even as they covered themselves
in another kind of language. I came home
and read his poems into my dreams
remembering my parents. In the morning

I picked up his book and read again.
Carrying his life around the empty house
I misplaced it, and have been searching for it
like my mother looks for her lost camera.
I've never been much for anything but poetry.
For a long time I had to pretend I was somebody.

Jim Bodeen
25 October 2010


—for Kevin

Any empty seat
Quiet rider
On and off at his own choosing

Knots like a sailor's
Indigenous weave
Dye made from blood of insects

Most rare commentary
Reader, poet—rarer yet,
poet reading

Jim Bodeen
26 October 2010

Mighty Tieton & Litfuse: Day of the Dead with Jim Bodeen



--for the GLBT Community in Yakima

Last night, in the middle of the seventh inning,
with the score tied 2-2, and momentum still very much
with the Phillies, the make-shift put-together Giants
hoping in the moment only for three more outs,
my momentum for wakefulness fading fast,
a message arrives in my inbox on my computer screen
from Karen's cell phone. Text message. She's sitting
in La Plaza de Limonada, San Miguel de Allende,
eating chicken tacos with her girl friends.
Imagine that, I say to myself, surrounded as we are
by unending war, including  a war surrounding
the State of Guanajuato where Karen is,
Lemonade Plaza. Four women seated at table
in an open air restaurant at a time like this.
There's baseball in my living room,
with a World Series berth to be decided
in the next half hour. Imagine that,
I say again, as the Giants come to bat
in the eighth, lemonade and baseball for all.

Jim Bodeen
24 October 2010


Sister Sadie knows Karen's gone already
and it's only been one night.
She's in my chair now, belly up
like a yogi, all four paws
frozen motionless. I walk
into the living room to see
about getting my chair back.
She does not acknowledge my request,
so much in the moment as she is.
As I leave the room I remember the poem
I heard night before last
about the talking dog.
Two words: Out and Mama.
The dog's vocabulary agreed upon by all
who remembered him after the accident.
The talking dog.
It's been a week in Yakima.
That's all I can report
after having had my public say.
The pool opens in another hour.
It seems like a long time to wait for anything.
One dog sleeps.
One dog talks.

Jim Bodeen
24 October 2010


That one time that God spoke to you.
Yes, the time he gave me my name.
Can you tell me again.
When I received my native name?
Yes, I was in the back yard
with Lacy Dreamwalker and Sister Sadie Sadie.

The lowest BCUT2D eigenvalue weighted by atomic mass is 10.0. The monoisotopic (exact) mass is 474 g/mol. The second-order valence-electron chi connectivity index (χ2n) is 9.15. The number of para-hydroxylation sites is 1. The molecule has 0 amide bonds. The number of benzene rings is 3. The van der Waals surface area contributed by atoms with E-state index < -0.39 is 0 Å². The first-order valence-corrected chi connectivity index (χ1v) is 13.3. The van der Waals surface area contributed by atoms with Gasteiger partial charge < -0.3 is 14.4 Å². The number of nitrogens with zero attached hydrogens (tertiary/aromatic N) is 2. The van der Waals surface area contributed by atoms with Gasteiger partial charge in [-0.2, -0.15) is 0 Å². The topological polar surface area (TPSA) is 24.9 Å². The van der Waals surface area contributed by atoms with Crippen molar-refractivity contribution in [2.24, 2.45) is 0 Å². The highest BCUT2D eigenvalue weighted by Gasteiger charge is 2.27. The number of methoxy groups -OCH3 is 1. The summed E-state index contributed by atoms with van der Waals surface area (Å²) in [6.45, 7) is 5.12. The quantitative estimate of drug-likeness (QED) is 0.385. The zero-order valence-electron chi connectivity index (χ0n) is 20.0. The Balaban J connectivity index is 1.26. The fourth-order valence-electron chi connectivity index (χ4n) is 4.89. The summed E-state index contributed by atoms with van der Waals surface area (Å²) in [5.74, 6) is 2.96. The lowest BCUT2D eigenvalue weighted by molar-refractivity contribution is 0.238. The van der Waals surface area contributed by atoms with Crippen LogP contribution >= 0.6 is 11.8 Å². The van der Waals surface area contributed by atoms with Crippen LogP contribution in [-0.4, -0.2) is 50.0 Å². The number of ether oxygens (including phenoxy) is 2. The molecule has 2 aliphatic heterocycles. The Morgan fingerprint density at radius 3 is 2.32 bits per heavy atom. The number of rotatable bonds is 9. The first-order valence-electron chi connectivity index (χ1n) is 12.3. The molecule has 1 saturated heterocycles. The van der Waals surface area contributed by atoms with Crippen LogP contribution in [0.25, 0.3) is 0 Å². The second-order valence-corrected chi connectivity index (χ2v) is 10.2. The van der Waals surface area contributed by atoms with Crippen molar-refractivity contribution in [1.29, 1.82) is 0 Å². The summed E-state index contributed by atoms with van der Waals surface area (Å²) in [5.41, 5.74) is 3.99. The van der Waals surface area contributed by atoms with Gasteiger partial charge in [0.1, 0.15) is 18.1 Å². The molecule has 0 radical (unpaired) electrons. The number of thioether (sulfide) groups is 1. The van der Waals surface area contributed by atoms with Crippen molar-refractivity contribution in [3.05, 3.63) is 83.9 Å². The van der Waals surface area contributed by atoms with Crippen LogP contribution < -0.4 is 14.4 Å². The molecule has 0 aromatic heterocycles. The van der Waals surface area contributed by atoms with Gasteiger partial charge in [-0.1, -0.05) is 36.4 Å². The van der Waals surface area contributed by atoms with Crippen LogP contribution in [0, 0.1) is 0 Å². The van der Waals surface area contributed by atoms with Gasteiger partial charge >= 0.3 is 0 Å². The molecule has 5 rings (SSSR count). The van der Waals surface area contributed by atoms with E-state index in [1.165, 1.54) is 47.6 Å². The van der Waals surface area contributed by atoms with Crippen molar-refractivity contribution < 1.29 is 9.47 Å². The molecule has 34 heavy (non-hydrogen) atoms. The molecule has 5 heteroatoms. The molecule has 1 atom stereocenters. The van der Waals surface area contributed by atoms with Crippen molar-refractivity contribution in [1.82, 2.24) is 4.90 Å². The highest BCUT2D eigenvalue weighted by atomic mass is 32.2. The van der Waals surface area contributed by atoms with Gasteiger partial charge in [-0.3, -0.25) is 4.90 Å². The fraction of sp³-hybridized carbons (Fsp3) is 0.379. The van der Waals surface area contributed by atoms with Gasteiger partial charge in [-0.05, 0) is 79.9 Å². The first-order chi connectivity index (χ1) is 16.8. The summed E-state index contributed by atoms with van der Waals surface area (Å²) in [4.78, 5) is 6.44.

Sister Sadie Sadie had just come into my life
as a pup. My nagual.
The one who would never grow up.
Made more difficult by demands
for devotion from Dreamwalker.
I was full of confusion in the back yard.
And then God's voice.
Two Dog, pick up that dog shit.

Jim Bodeen
23 October 2010


Such a cipher myself.
So completely without the I,
even when I put it everywhere.
I am not. My I am
always and only other.
Search my poems if you will.
They are not me.
My place.
A citizen here in elsewhere,
county and community.
Complete with parks and rest stops.

Jim Bodeen
21 October 2010

Line of wonder stroke of water


Begin and work back
from where it ends,
to the surprising point of the blues—first news from here.

Jim Bodeen
20 October 2010



Waiting for hot water,
standing before the shower, brushing my teeth
naked in front of the bathroom mirror,
Josh and Sammie surprise me
in the quiet time. Josh says,
You didn't flush.

You're catching them, too,
wakers in ever and always,
in their ready wonder instantly accessible
amid dim lights of early rising.
Grandma's house.
Where's Grandpa and what's he doing?
At one's best, only glimpsed
a kind of entertainment for adults,
and worse, for professional trainers.
The child's too much, always subversive.

Overnight at Grandpa's.

Carrying backpacks into the kitchen,
dressing on the cold floor
during the making of oatmeal.

Sammie goes back upstairs
and gets in bed with Grandma.

Josh rides with me to get my mother
where she sits alone in the cafeteria
held by the chair with rails,
bib catching fallen egg in her lap.
"Look who's with me, Mama,"
I say, sprinkling a bit of salt
on her food, taking her fork,
feeding her. Josh watches.
He crosses around the table,
gives Grandma Great a kiss.

The child understands all.
We each take one of mother's hands.
We walk her to the car
where each of us buckles up.
We're traveling this morning
surrounded by sunlight, walking by feel
into pathways of music,
each of us protected
by what we cannot see or know.

Jim Bodeen
17-20 October 2010

To heavens of no guarantees
my friend sends liquidity
Investments in eternity.

Jim Bodeen
16 October 2010


La tarea está cumplida.

No sé, cual libros los mineros llevaron a la mina,
pero yo sé las ultimas palabras de La Oda A La Esperanza
por el gran poeta chileno Pablo Neruda, las olas diciendo
a los hombres luchando y esperando, todo será cumplido.

Jim Bodeen
14 de octubre 2010



He's the one who fainted
at the last meeting
when the program started.

Don't faint in a room full of nurses.

The ambulance is on its way.

I'd just come from surgery.
Still full of anesthesia.
The nurse with M.S. sat next to us.

Three days after I told my husband
I had M.S. he left for good.

I was writing in my notebook
when my head hit the table.

Jim Bodeen
13 October 2010


One million more women than men
between the ages of 20 and 40.
Winning the diagnosis feels like victory.
Women will be dismissed by doctors.

Slides of the brain. Plaque and white spots.
Multiple lesions and scars.
T-Cells are players migrating to the brain
and making mistakes, attacking the self.

Th1 and Th2 cells. Helper subsets.
Th1 produce inflammation. Th2 reduce inflammation.
Chemical messengers fuel Th1 response.
The vacuum cleaner of the immune system?

The immune cells learn to make mistakes.
That imprint looks like myelin, gets excited,
builds an arm. Memory T-Cells propagate attacks.